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Blindness to the value of diversity costs consumers, investors and the US economy. More and more black women entrepreneurs are succeeding. The ability to start a business and grow it into a success embodies the American Dream. Increasingly, it is Black women who are grasping the brass ring. They are embracing entrepreneurship at an unprecedented rate. Between 2014 and 2019, their numbers increased by 50% — higher than any other racial or ethnic group, according to the American Express 2019 State of Women-Owned Businesses.*
Davielle Jackson started Femi Secrets in 2013. Walmart was the first big-box retailer to understand the market potential for a fashionable all-in-one pad and panty for women's periods. The panty is disposable, biodegradable, safe, and its design patented. Chemicals used in tampons belong on a growing list of potentially hazardous personal care products, according to Markham Heid in an article for Time. Even brands that claim to be safe may not be: Scientist alleges one feminine hygiene brand is not safe.
You have your plan all laid out and then, wham! The road ahead is closed. Savvy entrepreneurs take detours to get them where they want to go. Despite personal and business roadblocks, Tiffany Jana is still on the road to success as a black woman in tech. Roadblocks have caused her to detour but not to give up.
Jana was born into the diversity and inclusion field. Her mother, Deborah Threadgill Egerton, was a civil rights activist who went on to pioneer the diversity and inclusion field. Egerton became one of the first people to help organizations grapple with the reality of a diverse workforce. The field started as social justice. It was about doing the right thing. With evidence that a diverse workforce improves the bottom line, the field has grown in importance. Now it’s a business imperative.
When I interviewed Jeannie Ringo, founder and CEO at Funding U, I remember what Larry Keeley, president and co-founder at Dublin Group, and managing director at Deloitte Consulting told me — men and women innovate differently. I interviewed him several years ago when he published Ten Types of Innovation: The Discipline of Building Breakthroughs. Women approach problem-solving holistically and systematically, he commented. They are not looking for a simple answer and, as a result, create comprehensive solutions.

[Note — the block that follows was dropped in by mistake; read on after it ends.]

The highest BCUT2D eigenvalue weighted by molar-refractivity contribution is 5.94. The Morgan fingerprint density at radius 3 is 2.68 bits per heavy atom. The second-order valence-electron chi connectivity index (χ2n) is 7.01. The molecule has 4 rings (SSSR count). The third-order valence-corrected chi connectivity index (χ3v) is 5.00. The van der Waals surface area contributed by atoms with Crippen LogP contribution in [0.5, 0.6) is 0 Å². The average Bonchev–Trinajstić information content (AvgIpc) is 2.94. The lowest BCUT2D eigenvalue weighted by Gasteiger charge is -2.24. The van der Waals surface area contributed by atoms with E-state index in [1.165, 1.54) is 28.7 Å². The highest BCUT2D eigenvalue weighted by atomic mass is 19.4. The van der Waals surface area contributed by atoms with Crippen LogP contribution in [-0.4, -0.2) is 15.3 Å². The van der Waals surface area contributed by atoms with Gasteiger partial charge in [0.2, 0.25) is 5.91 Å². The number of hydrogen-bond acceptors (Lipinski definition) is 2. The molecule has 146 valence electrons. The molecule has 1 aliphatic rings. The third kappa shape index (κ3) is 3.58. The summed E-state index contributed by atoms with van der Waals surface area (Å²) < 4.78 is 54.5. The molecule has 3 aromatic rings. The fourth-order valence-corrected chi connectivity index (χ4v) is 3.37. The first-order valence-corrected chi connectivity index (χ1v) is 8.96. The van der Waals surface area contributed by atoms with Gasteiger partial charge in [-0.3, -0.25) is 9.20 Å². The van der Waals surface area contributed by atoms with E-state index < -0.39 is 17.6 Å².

You never know when you’ll get that big break, in Hollywood or in business. Do your homework, lay the groundwork and you may be as lucky as this woman. Four and half years ago, the big pharma company for which Li Hayes worked, called her into the office for a 3 p.m. meeting on a Sunday. "This is not going to be good news," she thought to herself. Sure enough, the company was closing the local Connecticut division for which she worked. Over the next 24 months, as the director of HR, her job was to fire 250 people. A thankless task if ever there was one!
The experience shaped Hayes' decision not to seek another corporate job. As luck would have it, her brother's career as a keynote speaker was taking off and he needed assistance. Now she manages the careers of several keynote speakers. But this was just the first stop on her entrepreneurial journey.
Lisa Renshaw of Penn Parking was born an entrepreneur. She was inspired by her hardworking father who owned a construction business. As an entrepreneurial teen, she tried house painting and making candlesticks among other crafts.
In 1983, Renshaw spotted what she thought was a diamond in the rough. She was only 21 and filled with youthful optimism and naivety. The diamond was a run-down parking garage in a risky part of town. No surprise, it had a high operator turn over — four in five years. The restaurant across the street, which had been the garage’s lifeline, closed. The 160-space garage had a lot of empty spaces that she thought she could fill with commuters from the nearby Amtrak station in Baltimore, even though garages were available closer to the station.
Some entrepreneurs are lucky and some entrepreneurs are smart. Catherine Tabor is both. Luck for her was being in the right place at the right time. Smart was spotting gaps in the market and developing services to fill those gaps. She also is prepared and persistent, which may be why she seems both lucky and smart.
In her early 20s, she ran a concierge company walking dogs and running errands in Athens, GA, which is not far from Atlanta. It was lucky that Tabor's husband had built a $600 website to promote the business. It was the best $600 investment she could have made.
The Coca Cola Company did an internet search to develop a preliminary list of companies to include in an RFP process to build a platform for managing their employee discount program. The contract would be worth multiple millions of dollars per year. Employee discount programs are an inexpensive way for employers to help employees find goods and services at an affordable price. These programs help employers attract and retain employees.